Since this is a collateral attack on the New York judgment, we cannot hold the lien invalid unless the defect is one which, under the New York law, went to the jurisdiction of the court. White v. Crow, 110 U.S. 183, 4 S. Ct. 71, 28 L. Ed. 113; McGoon v. Scales, 76 U.S. 23, 9 Wall. 23, 19 L. Ed. 545; Mellen v. Moline Malleable Iron Works, 131 U.S. 352, 9 S. Ct. 781, 33 L. Ed. 178; Santiago v. Nogueras, 214 U.S. 260, 29 S. Ct. 608, 53 L. Ed. 989; Straton v. New, 283 U.S. 318, 322, 51 S. Ct. 465, 75 L. Ed. 1060. Sec. 83 of the N.Y. Civil Practice Act, on which respondents base their contention, itself appears to treat the question of assignments pendente lite very pragmatically, allowing continuance by the assignor, substitution of the assignee, or joinder of both parties "as the case requires."*fn4 And failure to comply literally with its terms appears to be an oversight on the part of the parties or court officials of the kind which is amendable under N.Y. Civil Practice Act, § 109(12),*fn5 or at most an omission or irregularity which a New York court must ignore or correct under § 105.*fn6 In fact, 2 R.S. 1829, pt. 3, tit. 5, p. 425, § 7, which was the predecessor of § 109, was so construed in Christal v. Kelly, 88 N.Y. 285, 286, where the plaintiff had failed to comply with the statute requiring a court order for amendment to add a party. And in Wight v. Alden, 3 How.Prac., N.Y., 213, before even the passage of the remedial sections, the court denied a motion to set aside a judgment upon confession on the grounds that the plaintiff failed to obtain the required court order. Here, as in both of the cases cited, there is apparent no injury to respondents through the omission to procure a court order. The debtor itself stipulated that it had no defense to the action brought by the Brooklyn National Bank, and it has not seriously questioned the validity of the assignment to Fox.*fn7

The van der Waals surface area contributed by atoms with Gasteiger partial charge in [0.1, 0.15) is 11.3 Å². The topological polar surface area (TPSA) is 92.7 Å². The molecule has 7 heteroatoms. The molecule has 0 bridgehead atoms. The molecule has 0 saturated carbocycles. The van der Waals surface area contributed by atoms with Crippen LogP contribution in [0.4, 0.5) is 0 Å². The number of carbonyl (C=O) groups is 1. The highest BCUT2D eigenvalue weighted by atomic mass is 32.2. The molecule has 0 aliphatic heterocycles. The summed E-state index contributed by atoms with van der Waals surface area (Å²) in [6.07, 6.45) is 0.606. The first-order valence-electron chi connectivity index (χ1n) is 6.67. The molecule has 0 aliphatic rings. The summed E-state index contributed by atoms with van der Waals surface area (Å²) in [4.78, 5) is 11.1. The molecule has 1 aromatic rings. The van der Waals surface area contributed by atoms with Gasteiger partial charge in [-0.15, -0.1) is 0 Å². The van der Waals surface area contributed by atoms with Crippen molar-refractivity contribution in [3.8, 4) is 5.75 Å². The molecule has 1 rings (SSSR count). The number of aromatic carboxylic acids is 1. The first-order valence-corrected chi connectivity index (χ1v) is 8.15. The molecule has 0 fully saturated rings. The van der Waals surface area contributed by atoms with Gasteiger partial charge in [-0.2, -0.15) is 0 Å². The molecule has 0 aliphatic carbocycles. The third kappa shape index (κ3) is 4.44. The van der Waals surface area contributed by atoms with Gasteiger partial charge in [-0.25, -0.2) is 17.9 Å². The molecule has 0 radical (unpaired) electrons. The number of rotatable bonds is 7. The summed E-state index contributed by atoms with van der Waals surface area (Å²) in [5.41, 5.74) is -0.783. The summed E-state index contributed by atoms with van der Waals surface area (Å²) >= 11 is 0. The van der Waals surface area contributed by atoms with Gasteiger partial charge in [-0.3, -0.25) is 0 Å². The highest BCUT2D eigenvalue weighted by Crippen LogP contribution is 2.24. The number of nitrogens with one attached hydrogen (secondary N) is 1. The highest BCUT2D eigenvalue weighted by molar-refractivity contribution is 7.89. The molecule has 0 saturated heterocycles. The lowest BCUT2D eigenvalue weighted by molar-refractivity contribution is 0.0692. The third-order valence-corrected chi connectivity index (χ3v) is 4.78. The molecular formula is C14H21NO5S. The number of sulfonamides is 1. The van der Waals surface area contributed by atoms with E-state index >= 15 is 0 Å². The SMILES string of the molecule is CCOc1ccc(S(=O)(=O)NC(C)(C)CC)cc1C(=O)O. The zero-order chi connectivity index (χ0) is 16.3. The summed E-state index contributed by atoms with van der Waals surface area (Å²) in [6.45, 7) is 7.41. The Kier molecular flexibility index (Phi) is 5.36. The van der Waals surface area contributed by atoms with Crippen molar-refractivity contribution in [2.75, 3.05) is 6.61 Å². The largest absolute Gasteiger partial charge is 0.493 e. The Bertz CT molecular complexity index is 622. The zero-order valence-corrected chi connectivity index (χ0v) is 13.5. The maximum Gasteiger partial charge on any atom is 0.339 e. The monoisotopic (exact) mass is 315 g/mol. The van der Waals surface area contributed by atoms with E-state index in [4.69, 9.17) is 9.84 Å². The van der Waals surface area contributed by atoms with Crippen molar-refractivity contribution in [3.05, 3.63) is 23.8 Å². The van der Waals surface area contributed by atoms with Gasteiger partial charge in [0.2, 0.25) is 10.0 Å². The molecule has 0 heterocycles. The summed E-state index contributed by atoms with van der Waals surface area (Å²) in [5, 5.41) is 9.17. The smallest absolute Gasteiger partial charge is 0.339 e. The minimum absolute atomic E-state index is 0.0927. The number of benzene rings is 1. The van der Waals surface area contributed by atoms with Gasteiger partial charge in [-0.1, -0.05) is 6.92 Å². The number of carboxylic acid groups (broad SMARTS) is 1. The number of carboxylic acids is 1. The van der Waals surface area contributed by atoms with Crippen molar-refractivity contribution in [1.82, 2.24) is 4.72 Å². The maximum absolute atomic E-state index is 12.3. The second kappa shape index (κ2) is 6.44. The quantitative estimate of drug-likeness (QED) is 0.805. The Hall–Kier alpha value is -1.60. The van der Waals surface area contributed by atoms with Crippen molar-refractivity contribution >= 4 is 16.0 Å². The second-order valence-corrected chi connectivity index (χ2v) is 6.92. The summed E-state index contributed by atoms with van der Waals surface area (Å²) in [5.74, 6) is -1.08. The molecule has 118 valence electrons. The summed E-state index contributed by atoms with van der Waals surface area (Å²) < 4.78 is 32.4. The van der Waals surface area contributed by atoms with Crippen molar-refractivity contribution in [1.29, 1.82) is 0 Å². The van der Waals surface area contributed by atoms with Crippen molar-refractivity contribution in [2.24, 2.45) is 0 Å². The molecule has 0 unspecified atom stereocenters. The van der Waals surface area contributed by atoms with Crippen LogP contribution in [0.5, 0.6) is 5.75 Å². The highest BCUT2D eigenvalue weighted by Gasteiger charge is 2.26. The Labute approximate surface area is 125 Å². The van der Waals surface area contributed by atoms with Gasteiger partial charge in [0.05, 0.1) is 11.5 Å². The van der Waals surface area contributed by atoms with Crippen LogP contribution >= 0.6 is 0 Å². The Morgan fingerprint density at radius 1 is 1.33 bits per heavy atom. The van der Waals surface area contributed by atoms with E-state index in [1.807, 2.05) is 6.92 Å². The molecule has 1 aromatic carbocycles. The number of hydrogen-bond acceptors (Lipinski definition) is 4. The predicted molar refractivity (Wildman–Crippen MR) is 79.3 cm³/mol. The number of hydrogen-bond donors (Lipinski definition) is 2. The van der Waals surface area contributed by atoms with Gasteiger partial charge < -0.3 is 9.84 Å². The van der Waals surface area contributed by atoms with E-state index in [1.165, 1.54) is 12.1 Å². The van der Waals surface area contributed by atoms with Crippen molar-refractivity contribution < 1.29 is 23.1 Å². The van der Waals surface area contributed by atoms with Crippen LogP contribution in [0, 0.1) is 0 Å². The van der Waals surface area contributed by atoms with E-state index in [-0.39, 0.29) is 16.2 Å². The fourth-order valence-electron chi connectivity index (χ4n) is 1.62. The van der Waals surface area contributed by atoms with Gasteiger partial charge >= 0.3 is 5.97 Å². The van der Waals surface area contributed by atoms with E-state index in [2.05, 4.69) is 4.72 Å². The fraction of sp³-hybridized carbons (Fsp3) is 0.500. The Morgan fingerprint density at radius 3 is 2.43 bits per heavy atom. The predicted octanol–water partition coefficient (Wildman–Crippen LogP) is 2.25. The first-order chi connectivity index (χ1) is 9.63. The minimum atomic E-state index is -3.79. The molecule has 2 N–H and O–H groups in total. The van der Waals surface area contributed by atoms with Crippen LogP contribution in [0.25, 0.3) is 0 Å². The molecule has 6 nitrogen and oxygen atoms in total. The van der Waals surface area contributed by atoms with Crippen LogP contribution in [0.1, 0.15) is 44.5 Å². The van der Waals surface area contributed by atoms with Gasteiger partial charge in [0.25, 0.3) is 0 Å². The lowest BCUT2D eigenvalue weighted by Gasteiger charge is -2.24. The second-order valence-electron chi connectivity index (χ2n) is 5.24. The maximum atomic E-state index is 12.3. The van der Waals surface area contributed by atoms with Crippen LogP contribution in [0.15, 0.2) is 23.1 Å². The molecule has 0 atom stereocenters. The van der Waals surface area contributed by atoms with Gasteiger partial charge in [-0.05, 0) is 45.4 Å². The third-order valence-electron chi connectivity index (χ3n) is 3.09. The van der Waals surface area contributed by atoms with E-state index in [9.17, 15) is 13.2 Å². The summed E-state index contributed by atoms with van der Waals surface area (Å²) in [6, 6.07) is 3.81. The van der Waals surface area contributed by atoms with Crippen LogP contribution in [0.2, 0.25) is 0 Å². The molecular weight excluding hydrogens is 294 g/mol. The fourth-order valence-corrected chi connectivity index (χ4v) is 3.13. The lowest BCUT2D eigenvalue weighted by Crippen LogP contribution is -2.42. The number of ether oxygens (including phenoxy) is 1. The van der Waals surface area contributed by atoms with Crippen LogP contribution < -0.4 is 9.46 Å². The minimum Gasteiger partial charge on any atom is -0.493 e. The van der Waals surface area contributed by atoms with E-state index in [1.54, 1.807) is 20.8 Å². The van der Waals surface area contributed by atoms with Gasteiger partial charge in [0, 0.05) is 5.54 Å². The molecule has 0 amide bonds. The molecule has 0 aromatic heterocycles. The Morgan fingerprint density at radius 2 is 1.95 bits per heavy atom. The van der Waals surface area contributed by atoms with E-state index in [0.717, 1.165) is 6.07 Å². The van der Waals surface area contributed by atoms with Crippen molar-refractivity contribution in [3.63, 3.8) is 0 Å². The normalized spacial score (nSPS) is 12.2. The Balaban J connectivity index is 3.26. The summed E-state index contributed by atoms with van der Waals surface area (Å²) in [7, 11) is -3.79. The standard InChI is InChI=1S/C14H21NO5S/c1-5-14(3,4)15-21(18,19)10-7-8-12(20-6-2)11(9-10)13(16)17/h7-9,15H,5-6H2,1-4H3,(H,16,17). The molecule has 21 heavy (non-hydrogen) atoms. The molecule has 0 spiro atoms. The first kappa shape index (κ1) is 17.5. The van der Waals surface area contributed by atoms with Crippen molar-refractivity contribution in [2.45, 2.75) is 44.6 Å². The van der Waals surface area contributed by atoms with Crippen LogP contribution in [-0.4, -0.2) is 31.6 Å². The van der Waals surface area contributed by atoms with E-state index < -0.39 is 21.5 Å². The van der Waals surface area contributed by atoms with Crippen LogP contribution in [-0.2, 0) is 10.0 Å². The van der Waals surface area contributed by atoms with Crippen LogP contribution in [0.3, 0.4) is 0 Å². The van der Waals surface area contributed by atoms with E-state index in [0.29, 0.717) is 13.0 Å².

Respondents contend, however, that a defendant is entitled to notice of a substitution so that it may have a chance to contest the new ownership or to assert a counterclaim against the transferee. They rely upon Smith v. Zalinski, 94 N.Y. 519, 522, where, however, the court significantly added: "Such a transfer of interest is usually a formal matter in which the defendant has no concern except to be protected from a double claim." Here the court had general jurisdiction, and the defendant had appeared. The New York courts have consistently said that, even where notice of motion is required for further proceedings in an action, failure to give it is not a jurisdictional defect. "An omission to give notice of motion where such notice should have been given, constitutes ground for a motion on behalf of the adverse party to set aside the order obtained ex parte. But even then the order may be allowed to stand, if it should be made to appear that the adverse party was in point of fact in nowise prejudiced." Shaw v. Coleman, 54 N.Y.Super.Ct. 3, 6. And see Goldreyer v. Foley, 154 App.Div. 584, 139 N.Y.S. 190; Pinckney v. Hagerman, 4 Lans., N.Y., 374, affirmed Pinckney v. Hegeman, 53 N.Y. 31; Tweedy v. United Life Ins. Ass'n, 33 N.Y.S. 412, 24 N.Y.Civ.Proc.R. 259; Szirtes v. Bly, 185 App.Div. 274, 172 N.Y.S. 802. Hence it would seem that the appropriate remedy here was a seasonable motion to vacate or correct the judgment. People ex rel. City of New York v. Every, 231 App.Div. 576, 248 N.Y.S. 92; N.Y.C.P.A. § 109, supra. There is no violation of due process as to a defendant. Both the Bank and the assignee were bound by the judgment based upon and incorporating the assignment, and the defendant was thus fully protected against future claims. As to the loss of potential opportunity to counterclaim (though no actual existing counterclaim is suggested), it is to be said that the right to counterclaim is being increasingly respected as a convenient procedural device; but it obviously does not affect or foreclose fundamental rights which may be asserted elsewhere, and, indeed, is only recently making its way as a really complette procedural remedy.*fn8